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Let $M^3$ be a compact $3$-manifold with $\partial M=N$ a connected surface. Suppose one has a smooth embedding of $N$ into the interior of $M$ and $N$ bounds a domain $D$ in $M$. Can we show that $D$ is homeomorphic to $M$?

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    $\begingroup$ This is certainly not true. One class of examples is given by the complements of satellite knots: en.wikipedia.org/wiki/Satellite_knot. These contain tori that are not parallel to the boundary, and indeed these tori bound a "deeper" knot complement. $\endgroup$
    – HJRW
    Jun 10, 2021 at 10:23
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    $\begingroup$ If you drop the dimensions down to $2$, it is also not true. There is however a way to phrase it for curves. $\endgroup$ Jun 10, 2021 at 15:23
  • $\begingroup$ This is true only if M is the 3-ball. $\endgroup$ Jun 11, 2021 at 15:21
  • $\begingroup$ @BrunoMartelli Why not for other handlebodies? $\endgroup$
    – Will Sawin
    Jun 20, 2021 at 23:57
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    $\begingroup$ You can embed a surface of genus >= 1 inside a ball in a strange way, so that it does not bound a handlebody in it. $\endgroup$ Jun 21, 2021 at 14:02

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No, this need not hold.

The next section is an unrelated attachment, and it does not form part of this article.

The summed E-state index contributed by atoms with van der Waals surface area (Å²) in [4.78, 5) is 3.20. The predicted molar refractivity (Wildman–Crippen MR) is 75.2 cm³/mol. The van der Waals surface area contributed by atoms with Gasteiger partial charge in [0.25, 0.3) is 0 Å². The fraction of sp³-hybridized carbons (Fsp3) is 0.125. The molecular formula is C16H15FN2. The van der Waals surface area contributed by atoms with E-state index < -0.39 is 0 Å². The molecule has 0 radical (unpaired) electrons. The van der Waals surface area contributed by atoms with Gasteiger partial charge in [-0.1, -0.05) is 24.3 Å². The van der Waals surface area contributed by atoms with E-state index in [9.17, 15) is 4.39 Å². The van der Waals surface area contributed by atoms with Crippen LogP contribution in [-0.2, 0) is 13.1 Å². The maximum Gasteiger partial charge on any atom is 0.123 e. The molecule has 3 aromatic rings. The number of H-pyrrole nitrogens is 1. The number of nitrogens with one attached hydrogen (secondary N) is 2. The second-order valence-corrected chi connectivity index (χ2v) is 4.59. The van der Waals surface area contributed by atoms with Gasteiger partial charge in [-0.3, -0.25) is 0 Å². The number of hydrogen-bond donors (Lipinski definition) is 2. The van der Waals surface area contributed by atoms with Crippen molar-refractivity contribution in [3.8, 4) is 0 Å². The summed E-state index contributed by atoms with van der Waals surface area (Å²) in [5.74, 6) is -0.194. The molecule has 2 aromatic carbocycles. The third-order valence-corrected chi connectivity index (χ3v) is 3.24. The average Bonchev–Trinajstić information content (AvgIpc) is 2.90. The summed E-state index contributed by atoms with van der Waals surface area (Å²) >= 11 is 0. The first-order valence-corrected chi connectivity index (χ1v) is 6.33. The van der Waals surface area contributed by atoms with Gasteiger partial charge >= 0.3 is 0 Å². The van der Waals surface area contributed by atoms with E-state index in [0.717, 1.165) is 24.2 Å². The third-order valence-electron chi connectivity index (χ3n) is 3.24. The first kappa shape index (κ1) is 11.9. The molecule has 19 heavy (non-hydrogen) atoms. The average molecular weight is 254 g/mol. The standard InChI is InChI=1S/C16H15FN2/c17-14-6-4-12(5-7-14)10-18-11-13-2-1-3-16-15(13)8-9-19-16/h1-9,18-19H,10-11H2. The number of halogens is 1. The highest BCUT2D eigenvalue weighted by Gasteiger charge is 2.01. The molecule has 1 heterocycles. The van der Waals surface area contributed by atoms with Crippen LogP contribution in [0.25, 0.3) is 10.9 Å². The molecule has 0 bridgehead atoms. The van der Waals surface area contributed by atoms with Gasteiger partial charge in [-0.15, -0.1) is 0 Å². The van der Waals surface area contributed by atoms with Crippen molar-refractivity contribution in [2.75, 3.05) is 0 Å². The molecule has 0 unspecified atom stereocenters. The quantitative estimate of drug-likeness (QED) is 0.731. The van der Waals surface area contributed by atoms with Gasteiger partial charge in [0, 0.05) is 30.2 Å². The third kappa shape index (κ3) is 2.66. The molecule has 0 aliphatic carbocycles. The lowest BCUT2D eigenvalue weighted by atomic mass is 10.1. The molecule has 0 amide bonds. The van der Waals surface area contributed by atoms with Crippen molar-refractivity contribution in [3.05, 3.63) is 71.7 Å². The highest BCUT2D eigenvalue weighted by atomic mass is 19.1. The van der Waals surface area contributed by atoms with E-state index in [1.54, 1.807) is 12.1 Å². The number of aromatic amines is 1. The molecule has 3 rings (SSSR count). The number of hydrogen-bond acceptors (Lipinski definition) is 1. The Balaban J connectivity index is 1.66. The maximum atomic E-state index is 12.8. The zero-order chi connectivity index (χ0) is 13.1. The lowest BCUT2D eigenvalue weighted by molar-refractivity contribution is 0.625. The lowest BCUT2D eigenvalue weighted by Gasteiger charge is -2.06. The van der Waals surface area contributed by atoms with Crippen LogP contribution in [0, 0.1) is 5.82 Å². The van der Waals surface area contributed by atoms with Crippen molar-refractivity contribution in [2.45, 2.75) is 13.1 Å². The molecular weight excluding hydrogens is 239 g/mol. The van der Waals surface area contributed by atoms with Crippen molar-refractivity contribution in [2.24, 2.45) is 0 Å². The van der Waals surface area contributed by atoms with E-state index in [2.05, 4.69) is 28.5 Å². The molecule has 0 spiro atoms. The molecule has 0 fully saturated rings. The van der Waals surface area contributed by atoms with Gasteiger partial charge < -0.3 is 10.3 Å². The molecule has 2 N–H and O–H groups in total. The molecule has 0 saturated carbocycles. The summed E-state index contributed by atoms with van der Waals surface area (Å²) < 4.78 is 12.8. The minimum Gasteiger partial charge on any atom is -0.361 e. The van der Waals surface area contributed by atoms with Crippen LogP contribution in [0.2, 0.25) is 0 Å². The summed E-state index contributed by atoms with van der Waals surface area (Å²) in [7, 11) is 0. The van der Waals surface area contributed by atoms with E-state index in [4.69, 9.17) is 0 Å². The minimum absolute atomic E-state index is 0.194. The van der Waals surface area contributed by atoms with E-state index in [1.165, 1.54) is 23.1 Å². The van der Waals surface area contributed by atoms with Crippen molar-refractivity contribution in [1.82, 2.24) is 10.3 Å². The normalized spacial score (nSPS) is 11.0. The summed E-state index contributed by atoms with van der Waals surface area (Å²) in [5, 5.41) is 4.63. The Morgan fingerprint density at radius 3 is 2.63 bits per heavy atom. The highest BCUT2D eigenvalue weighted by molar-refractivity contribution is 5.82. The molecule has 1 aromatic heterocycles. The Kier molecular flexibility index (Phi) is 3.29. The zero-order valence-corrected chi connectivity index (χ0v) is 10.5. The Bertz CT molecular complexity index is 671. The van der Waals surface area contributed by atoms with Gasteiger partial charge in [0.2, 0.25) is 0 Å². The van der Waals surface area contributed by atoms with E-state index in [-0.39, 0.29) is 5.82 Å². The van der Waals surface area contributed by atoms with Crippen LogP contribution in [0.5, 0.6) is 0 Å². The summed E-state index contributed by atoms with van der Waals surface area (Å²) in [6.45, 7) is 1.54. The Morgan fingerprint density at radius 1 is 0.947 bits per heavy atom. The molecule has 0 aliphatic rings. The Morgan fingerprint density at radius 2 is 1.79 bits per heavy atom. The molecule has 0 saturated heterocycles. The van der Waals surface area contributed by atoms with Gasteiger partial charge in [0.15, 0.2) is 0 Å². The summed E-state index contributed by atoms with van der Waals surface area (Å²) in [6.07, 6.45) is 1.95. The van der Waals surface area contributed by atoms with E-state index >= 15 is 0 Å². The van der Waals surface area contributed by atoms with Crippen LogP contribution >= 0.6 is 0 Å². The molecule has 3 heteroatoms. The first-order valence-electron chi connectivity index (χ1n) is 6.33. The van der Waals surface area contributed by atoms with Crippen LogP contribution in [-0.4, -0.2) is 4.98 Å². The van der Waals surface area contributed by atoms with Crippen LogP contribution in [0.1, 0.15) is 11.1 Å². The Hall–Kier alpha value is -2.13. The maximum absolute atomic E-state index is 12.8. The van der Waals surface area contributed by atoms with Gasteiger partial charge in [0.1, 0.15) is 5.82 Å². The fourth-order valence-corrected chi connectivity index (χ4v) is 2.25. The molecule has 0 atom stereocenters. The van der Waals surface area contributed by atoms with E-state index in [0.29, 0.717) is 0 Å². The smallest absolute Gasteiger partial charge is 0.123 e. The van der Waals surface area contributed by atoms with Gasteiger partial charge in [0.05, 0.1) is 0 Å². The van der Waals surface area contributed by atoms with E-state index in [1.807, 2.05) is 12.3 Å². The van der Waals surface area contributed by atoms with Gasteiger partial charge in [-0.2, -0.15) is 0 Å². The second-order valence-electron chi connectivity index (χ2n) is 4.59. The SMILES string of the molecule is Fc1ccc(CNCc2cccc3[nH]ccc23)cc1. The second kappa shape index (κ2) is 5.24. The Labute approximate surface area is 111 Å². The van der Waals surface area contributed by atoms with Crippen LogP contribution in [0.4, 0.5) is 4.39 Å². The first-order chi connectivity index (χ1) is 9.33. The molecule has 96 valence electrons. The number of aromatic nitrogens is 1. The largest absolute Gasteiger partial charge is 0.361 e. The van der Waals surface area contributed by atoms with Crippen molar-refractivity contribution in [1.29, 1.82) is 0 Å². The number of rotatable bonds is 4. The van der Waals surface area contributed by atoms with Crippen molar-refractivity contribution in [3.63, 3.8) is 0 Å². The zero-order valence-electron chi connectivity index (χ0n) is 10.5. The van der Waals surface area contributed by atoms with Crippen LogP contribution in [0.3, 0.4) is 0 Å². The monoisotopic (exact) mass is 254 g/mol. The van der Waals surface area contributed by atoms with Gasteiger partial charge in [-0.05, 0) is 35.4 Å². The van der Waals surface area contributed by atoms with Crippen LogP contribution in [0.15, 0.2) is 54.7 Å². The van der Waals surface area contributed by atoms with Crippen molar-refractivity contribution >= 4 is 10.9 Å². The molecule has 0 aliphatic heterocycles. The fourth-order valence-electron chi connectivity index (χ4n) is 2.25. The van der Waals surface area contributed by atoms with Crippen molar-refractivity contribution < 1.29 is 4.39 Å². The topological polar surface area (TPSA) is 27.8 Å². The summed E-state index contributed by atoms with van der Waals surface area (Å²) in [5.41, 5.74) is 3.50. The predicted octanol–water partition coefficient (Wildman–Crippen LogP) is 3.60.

Here is a concrete example. Suppose that $K \subset S^3$ is the trefoil knot in the three-sphere. It is an old result (certainly known to Alexander) that $K$ is not isotopic to the unknot. Let $N(K)$ be a small tubular neighbourhood of $K$, taken in $S^3$. So $N(K)$ is a solid torus. Let $n(K)$ be the interior of $N(K)$. We define $M = S^3 - n(K)$. This is a (compact) knot exterior. By the "old result" $M$ is not homeomorphic to a solid torus. Note that $T = \partial M = \partial N(K)$ is a two-torus.

Now choose an embedded loop $\alpha$ in $M$. Then $N(\alpha)$, a small tubular neighbourhood of $\alpha$, is another solid torus. Again $T' = \partial N(\alpha)$ is a two-torus. However, $N(\alpha)$ is not homeomorphic to $M$.

The comments above give many other examples. In general, the ways that a fixed surface embeds into a fixed three-manifold is an interesting question.

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